Six people have died in Germany, Poland and the Czech Republic as Storm Herwart swept across northern Europe on Sunday 29 October 2017. Four people were killed by falling trees in Poland and the Czech Republic, while three people have drowned in Germany, a 63-year-old man in the state of Lower Saxony who was caught by a storm surge and two people in Mecklenburg-Vorpommern whose boat capsized; a third passenger on the same boat is still missing. Also in Lower Saxony a 225 m freighter, the Glory Amsterdam, was run aground on the island of Langeoog in the East Frisian Islands, while two people were injured by falling roof tiles and scaffolding in Berlin, and four further people were injured in incidents elsewhere in Germany. The storm caused power outages across parts of Germany, the Czech Republic and Austria.
Flooding in Hamburg caused by Storm Herwart. DPA.
Ocean storms form due to heating of air over the sea, usually in tropical zones, though Herwart formed off the coast of southern Scandinavia. As the air is heated the the air pressure drops and the air rises, causing new air to rush in from outside the forming storm zone. If this zone is sufficiently large, then it will be influenced by the Coriolis Effect, which loosely speaking means the winds closer to the equator will be faster than those further away, causing the storm to rotate, clockwise in the northern hemisphere and anticlockwise in the southern hemisphere.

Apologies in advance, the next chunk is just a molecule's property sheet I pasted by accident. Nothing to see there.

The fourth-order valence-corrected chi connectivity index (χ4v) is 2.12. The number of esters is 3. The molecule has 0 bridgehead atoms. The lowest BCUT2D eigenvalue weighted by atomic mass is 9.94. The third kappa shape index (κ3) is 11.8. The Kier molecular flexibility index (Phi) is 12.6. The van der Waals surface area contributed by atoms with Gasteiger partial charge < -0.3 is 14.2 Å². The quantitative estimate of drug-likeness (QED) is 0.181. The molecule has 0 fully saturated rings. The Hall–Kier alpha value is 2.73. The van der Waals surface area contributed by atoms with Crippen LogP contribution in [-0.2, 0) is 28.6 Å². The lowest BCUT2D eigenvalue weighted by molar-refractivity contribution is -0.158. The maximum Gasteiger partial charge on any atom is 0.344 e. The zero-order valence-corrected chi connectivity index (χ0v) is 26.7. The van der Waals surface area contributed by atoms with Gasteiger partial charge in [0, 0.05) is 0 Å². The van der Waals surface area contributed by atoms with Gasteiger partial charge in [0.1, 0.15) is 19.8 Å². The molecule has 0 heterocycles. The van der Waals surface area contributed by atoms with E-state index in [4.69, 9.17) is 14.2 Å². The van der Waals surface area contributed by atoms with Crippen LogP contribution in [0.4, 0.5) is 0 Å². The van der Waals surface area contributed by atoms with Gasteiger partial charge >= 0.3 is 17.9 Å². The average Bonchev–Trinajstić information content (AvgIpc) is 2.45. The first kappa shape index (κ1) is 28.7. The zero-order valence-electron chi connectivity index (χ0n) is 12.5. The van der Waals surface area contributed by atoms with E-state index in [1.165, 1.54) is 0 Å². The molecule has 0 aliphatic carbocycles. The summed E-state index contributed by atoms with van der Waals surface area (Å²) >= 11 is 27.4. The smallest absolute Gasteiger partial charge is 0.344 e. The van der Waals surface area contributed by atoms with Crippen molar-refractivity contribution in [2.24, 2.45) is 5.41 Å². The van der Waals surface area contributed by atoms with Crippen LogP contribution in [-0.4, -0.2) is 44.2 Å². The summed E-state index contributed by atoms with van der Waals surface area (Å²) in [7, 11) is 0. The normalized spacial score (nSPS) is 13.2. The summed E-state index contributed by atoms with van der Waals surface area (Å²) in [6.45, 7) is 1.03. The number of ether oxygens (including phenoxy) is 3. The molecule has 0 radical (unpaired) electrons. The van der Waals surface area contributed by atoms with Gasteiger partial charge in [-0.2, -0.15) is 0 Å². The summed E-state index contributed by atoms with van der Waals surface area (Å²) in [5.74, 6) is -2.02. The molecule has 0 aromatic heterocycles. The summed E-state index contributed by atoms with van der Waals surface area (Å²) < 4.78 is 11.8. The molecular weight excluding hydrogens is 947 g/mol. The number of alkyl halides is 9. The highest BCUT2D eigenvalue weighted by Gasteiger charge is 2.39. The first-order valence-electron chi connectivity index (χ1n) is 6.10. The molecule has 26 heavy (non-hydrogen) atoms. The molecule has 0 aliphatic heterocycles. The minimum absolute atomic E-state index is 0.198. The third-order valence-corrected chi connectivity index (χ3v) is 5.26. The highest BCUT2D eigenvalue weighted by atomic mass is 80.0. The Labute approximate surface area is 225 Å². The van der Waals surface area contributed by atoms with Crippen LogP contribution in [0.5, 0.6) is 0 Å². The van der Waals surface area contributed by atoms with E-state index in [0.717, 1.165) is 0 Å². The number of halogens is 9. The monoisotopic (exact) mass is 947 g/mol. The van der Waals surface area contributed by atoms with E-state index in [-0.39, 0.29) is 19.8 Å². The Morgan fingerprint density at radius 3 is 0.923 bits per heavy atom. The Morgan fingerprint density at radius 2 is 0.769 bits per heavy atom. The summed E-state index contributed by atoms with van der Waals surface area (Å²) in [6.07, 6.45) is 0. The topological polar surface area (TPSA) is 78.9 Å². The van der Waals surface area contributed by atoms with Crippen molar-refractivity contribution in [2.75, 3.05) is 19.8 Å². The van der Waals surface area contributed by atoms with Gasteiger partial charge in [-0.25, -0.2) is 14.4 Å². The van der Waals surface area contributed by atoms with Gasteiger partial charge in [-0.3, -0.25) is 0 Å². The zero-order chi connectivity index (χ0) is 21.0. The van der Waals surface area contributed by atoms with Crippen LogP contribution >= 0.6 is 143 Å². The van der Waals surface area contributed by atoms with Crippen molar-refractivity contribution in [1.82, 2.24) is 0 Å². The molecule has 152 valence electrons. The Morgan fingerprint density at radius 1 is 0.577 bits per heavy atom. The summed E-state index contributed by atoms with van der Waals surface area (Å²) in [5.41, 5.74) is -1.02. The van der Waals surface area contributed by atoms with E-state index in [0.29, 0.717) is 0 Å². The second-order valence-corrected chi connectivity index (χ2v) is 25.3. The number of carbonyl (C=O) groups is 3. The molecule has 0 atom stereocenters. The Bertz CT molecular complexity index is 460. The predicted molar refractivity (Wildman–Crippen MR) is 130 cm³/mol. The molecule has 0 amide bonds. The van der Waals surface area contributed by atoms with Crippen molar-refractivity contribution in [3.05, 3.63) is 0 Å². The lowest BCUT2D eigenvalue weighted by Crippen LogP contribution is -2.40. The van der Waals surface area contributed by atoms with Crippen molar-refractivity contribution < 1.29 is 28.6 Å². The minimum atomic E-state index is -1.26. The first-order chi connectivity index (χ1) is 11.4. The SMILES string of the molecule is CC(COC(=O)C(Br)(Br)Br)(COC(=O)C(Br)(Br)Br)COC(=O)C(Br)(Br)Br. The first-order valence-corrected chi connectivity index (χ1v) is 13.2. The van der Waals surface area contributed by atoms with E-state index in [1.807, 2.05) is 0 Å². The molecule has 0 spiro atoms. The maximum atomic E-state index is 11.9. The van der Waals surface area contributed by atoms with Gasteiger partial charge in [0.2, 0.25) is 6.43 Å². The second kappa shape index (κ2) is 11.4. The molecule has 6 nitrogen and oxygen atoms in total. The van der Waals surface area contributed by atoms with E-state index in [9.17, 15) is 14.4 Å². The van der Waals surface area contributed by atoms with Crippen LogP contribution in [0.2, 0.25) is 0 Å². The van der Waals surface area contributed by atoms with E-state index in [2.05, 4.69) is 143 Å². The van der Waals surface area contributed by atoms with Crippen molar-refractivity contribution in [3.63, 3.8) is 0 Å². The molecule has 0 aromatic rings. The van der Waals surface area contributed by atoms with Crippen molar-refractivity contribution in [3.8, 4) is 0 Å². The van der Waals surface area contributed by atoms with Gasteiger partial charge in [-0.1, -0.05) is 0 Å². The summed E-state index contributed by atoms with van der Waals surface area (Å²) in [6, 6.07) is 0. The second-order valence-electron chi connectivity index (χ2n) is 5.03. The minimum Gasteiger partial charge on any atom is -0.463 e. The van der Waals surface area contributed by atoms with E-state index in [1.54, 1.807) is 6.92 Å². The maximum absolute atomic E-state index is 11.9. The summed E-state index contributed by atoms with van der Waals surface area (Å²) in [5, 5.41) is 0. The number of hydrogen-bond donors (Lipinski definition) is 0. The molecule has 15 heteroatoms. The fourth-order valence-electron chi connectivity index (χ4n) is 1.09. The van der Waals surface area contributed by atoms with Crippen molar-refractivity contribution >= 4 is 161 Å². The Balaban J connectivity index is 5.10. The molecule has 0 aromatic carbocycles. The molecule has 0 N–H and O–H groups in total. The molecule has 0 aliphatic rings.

Damaged scaffolding in Berlin following Storm Herwart. DPA.
Despite the obvious danger of winds of this speed, which can physically blow people, and other large objects, away as well as damaging buildings and uprooting trees, the real danger from these storms comes from the flooding they bring. Each drop millibar drop in air-pressure leads to an approximate 1 cm rise in sea level, with big tropical storms capable of causing a storm surge of several meters. This is always accompanied by heavy rainfall, since warm air over the ocean leads to evaporation of sea water, which is then carried with the storm. These combined often lead to catastrophic flooding in areas hit by ocean storms.
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